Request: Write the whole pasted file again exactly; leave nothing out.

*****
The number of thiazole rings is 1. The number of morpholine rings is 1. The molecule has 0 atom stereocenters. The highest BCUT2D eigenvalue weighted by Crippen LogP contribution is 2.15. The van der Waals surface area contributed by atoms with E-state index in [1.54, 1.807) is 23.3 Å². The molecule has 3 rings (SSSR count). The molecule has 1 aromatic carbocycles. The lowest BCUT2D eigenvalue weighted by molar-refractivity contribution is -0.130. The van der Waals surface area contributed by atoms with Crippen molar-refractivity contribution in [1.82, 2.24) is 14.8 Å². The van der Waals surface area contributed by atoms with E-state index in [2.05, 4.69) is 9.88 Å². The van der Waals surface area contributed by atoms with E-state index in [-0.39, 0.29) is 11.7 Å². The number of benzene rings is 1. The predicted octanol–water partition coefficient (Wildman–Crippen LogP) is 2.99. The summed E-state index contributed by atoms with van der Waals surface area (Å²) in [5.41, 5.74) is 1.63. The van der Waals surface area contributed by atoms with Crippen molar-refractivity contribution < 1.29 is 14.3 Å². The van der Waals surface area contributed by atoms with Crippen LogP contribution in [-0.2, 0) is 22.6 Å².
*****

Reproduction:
The number of thiazole rings is 1. The number of morpholine rings is 1. The molecule has 0 atom stereocenters. The highest BCUT2D eigenvalue weighted by Crippen LogP contribution is 2.15. The van der Waals surface area contributed by atoms with E-state index in [1.54, 1.807) is 23.3 Å². The molecule has 3 rings (SSSR count). The molecule has 1 aromatic carbocycles. The lowest BCUT2D eigenvalue weighted by molar-refractivity contribution is -0.130. The van der Waals surface area contributed by atoms with Crippen molar-refractivity contribution in [1.82, 2.24) is 14.8 Å². The van der Waals surface area contributed by atoms with E-state index in [2.05, 4.69) is 9.88 Å². The van der Waals surface area contributed by atoms with E-state index in [-0.39, 0.29) is 11.7 Å². The number of benzene rings is 1. The predicted octanol–water partition coefficient (Wildman–Crippen LogP) is 2.99. The summed E-state index contributed by atoms with van der Waals surface area (Å²) in [5.41, 5.74) is 1.63. The van der Waals surface area contributed by atoms with Crippen molar-refractivity contribution < 1.29 is 14.3 Å². The van der Waals surface area contributed by atoms with Crippen LogP contribution in [-0.2, 0) is 22.6 Å².